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List Of Questions
What is the Classroom Support Plan?
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The Classroom Support Plan provides individualized, hands-on recommendations to parents and teachers about how to help students with Autism and similar needs have the most successful experience at school.

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How does it work?
The Classroom Support Plan asks questions from a parent, caregiver or educator about a child’s particular learning style and needs. Based on that feedback, it generates a report of individual strategies that can be applied immediately. This information is collected in a simple, easy-to-follow printable report that can be given to your child’s educational team to help them implement strategies that are likely to work for your child. Most of the strategies can be easily implemented in a general education classroom. For a one-time fee, a parent, caregiver or teacher can fill out the survey, producing an individualized 15-25 page report that can be printed and accessed online for 6 months.

The Tool asks both open ended questions about the child's strengths and needs within the classroom and asks a series of multiple choice questions that allow for specific strategies to be added to your child's personal report. See the below questions to see if your child could benefit from helpful suggestions in these seven domains.

  • Working Through Transitions
  • Creating an Optimal Learning Environment
  • Supporting Social and Emotional Development
  • Addressing Sensory Challenges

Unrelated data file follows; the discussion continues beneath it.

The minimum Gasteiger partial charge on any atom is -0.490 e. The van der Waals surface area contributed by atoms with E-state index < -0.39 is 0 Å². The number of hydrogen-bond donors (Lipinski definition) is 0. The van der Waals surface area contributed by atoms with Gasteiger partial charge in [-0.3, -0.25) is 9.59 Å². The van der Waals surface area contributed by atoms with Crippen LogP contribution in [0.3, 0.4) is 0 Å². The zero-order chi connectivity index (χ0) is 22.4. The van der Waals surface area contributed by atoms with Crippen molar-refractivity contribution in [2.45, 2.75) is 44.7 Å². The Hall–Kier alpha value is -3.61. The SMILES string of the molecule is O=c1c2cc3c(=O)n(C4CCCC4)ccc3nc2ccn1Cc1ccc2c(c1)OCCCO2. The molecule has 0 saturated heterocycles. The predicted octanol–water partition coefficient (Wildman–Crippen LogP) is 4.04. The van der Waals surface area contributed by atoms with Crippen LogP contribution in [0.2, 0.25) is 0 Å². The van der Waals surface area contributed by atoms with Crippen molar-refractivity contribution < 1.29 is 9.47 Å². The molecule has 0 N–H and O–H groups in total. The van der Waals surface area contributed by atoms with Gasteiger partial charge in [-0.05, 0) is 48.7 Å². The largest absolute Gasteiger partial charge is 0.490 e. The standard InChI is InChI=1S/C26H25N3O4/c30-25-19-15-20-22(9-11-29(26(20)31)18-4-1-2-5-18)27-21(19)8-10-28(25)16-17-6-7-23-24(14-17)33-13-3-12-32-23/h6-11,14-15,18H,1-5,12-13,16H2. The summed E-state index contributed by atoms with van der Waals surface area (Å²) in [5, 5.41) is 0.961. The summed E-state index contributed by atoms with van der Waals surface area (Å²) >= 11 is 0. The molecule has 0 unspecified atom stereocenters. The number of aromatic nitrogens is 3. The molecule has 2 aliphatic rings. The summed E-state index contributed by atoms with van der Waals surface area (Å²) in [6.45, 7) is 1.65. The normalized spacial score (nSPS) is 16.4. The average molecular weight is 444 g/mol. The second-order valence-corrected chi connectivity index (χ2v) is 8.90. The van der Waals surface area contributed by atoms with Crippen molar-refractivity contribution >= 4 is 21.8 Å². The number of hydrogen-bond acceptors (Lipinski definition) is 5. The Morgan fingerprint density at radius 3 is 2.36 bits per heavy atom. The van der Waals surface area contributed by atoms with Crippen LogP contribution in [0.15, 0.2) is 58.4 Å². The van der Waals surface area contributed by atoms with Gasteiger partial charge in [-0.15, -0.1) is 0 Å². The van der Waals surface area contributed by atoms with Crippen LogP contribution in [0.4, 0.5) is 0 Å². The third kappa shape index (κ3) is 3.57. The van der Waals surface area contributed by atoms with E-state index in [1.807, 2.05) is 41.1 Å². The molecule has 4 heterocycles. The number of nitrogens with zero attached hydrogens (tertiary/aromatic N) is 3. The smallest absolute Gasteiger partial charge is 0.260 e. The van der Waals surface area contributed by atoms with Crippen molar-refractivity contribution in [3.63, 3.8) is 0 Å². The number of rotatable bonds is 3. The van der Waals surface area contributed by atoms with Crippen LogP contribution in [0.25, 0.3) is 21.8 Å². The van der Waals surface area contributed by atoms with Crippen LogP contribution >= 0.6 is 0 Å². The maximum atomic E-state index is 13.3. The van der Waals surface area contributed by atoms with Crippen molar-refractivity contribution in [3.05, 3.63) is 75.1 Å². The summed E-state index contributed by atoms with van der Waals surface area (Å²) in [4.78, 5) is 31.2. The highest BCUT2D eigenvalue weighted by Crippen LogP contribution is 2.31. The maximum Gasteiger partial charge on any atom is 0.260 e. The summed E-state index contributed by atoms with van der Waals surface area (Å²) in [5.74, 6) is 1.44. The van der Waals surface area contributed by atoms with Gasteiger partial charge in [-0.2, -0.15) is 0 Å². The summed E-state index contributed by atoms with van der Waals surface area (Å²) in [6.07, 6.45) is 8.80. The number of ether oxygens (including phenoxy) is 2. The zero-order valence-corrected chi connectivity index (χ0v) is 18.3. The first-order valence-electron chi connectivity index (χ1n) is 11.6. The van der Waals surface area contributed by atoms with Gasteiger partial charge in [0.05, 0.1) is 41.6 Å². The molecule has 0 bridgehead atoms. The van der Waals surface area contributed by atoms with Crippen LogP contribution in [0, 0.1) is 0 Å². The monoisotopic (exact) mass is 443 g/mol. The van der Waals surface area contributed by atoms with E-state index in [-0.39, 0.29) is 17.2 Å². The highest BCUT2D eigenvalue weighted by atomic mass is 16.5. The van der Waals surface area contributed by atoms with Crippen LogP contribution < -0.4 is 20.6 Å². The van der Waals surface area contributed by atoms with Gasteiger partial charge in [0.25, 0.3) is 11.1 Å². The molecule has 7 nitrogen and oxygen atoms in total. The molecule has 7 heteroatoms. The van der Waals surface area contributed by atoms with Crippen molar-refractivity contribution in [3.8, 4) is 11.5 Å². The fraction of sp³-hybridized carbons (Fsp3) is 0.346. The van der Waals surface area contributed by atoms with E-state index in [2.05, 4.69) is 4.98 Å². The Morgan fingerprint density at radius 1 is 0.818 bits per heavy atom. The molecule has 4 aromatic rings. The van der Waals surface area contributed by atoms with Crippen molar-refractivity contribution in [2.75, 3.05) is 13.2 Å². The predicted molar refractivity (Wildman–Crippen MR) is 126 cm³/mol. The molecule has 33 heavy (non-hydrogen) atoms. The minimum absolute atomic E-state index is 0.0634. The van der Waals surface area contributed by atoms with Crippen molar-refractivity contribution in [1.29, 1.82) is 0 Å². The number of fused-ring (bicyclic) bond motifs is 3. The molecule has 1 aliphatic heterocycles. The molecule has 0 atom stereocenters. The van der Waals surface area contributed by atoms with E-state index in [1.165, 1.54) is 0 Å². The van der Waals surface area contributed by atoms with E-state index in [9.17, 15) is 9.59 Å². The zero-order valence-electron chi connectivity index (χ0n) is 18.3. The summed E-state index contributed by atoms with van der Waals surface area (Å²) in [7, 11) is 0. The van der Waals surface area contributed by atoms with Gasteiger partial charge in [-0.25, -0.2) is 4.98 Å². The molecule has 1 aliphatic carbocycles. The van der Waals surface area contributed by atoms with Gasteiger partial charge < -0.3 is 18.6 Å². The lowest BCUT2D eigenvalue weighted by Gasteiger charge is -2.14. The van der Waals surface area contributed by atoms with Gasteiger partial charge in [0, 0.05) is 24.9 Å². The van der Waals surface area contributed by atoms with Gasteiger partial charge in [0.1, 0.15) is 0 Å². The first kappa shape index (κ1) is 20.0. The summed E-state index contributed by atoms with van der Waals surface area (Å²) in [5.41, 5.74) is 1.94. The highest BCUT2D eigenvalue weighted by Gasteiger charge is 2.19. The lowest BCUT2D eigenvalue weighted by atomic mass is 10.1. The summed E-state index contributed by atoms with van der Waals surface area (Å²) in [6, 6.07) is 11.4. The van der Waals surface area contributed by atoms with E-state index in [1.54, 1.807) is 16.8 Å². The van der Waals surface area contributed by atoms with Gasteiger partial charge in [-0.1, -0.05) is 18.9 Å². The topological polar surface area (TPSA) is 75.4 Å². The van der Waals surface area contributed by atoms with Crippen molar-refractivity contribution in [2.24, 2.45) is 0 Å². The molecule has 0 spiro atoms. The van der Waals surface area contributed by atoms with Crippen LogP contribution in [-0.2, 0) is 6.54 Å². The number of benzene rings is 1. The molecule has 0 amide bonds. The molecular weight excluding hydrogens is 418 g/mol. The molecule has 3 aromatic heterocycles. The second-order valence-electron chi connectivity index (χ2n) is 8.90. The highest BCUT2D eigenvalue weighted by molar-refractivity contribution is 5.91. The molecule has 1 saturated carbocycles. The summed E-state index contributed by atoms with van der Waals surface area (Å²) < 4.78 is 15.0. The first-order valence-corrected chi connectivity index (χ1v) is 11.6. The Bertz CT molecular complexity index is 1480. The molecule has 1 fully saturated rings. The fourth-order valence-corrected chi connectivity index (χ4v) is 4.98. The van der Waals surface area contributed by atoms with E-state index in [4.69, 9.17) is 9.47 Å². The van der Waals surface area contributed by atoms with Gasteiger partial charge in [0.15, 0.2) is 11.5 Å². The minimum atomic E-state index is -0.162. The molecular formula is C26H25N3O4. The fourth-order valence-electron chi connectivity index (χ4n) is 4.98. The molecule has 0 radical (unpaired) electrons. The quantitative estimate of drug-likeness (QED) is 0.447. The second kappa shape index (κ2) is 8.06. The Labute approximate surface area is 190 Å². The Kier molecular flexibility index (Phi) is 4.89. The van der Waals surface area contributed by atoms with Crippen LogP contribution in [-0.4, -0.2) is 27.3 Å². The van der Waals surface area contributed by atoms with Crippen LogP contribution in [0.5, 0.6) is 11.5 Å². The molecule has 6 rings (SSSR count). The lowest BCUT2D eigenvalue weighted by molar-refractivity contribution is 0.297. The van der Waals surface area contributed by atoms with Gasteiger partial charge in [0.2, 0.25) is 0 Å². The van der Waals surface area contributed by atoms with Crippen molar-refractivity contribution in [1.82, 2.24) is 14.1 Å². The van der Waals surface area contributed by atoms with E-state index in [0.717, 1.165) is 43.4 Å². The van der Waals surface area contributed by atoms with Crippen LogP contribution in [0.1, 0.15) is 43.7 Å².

• Managing Emotional Regulation and Behavior
  • Helping with Classroom Routines
  • Enhancing Communication

  • Working Through Transitions

    1. Does your child transition easily from one activity to the next with little or no confusion and/or emotional distress? 

    2. Can your child move from being with one person to another (adult or peer) easily, quickly, and with little or no confusion and/or emotional distress?

    3. Can your child move in and out of one place to another (rooms in your house, classrooms, within a room, areas in stores, different buildings) easily and quickly, with little or no confusion and/or emotional distress?

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    Creating Optimal Learning Environments

    1. Does your child participate easily in free play or less directed/structure situations (recess, hanging out at the park/play areas/free play time, etc)?

    2. Is it easy for your child to focus and participate in places that are busy, noisy, crowded or unorganized?

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    Supporting Social Emotional Development

    1. Does your child play with and make friends with other children easily (knows how to and/or can initiate with peers, knows what to do or what needs to happen when peers say or do something to keep play going)? 

    2. Does your child easily take turns in play and/or conversations with other children and adults (e.g. taking turns in a game, taking turns in a conversation, playing games others choose, talking about topics that others choose)?